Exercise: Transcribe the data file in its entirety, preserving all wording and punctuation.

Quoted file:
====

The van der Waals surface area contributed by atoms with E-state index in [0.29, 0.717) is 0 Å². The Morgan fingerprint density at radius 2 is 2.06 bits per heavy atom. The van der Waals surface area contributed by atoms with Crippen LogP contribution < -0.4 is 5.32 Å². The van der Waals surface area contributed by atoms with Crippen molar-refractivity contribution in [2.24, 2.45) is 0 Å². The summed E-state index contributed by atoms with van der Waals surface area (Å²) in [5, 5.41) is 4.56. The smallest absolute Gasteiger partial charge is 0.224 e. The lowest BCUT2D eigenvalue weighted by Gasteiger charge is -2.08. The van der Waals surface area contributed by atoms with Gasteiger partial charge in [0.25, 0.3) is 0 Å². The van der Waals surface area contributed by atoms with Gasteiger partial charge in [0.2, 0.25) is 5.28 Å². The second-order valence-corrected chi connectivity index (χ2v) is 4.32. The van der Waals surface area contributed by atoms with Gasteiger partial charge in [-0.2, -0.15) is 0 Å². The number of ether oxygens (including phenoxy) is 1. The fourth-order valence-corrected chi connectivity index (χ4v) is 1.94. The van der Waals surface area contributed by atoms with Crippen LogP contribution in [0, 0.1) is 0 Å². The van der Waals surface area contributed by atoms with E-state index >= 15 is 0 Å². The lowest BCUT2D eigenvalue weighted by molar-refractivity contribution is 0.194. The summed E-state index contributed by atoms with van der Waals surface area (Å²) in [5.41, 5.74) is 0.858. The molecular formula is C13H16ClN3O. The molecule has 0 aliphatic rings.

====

The van der Waals surface area contributed by atoms with E-state index in [0.29, 0.717) is 0 Å². The Morgan fingerprint density at radius 2 is 2.06 bits per heavy atom. The van der Waals surface area contributed by atoms with Crippen LogP contribution < -0.4 is 5.32 Å². The van der Waals surface area contributed by atoms with Crippen molar-refractivity contribution in [2.24, 2.45) is 0 Å². The summed E-state index contributed by atoms with van der Waals surface area (Å²) in [5, 5.41) is 4.56. The smallest absolute Gasteiger partial charge is 0.224 e. The lowest BCUT2D eigenvalue weighted by Gasteiger charge is -2.08. The van der Waals surface area contributed by atoms with Gasteiger partial charge in [0.25, 0.3) is 0 Å². The van der Waals surface area contributed by atoms with Gasteiger partial charge in [0.2, 0.25) is 5.28 Å². The second-order valence-corrected chi connectivity index (χ2v) is 4.32. The van der Waals surface area contributed by atoms with Gasteiger partial charge in [-0.2, -0.15) is 0 Å². The number of ether oxygens (including phenoxy) is 1. The fourth-order valence-corrected chi connectivity index (χ4v) is 1.94. The van der Waals surface area contributed by atoms with Crippen LogP contribution in [0, 0.1) is 0 Å². The van der Waals surface area contributed by atoms with E-state index >= 15 is 0 Å². The lowest BCUT2D eigenvalue weighted by molar-refractivity contribution is 0.194. The summed E-state index contributed by atoms with van der Waals surface area (Å²) in [5.41, 5.74) is 0.858. The molecular formula is C13H16ClN3O. The molecule has 0 aliphatic rings.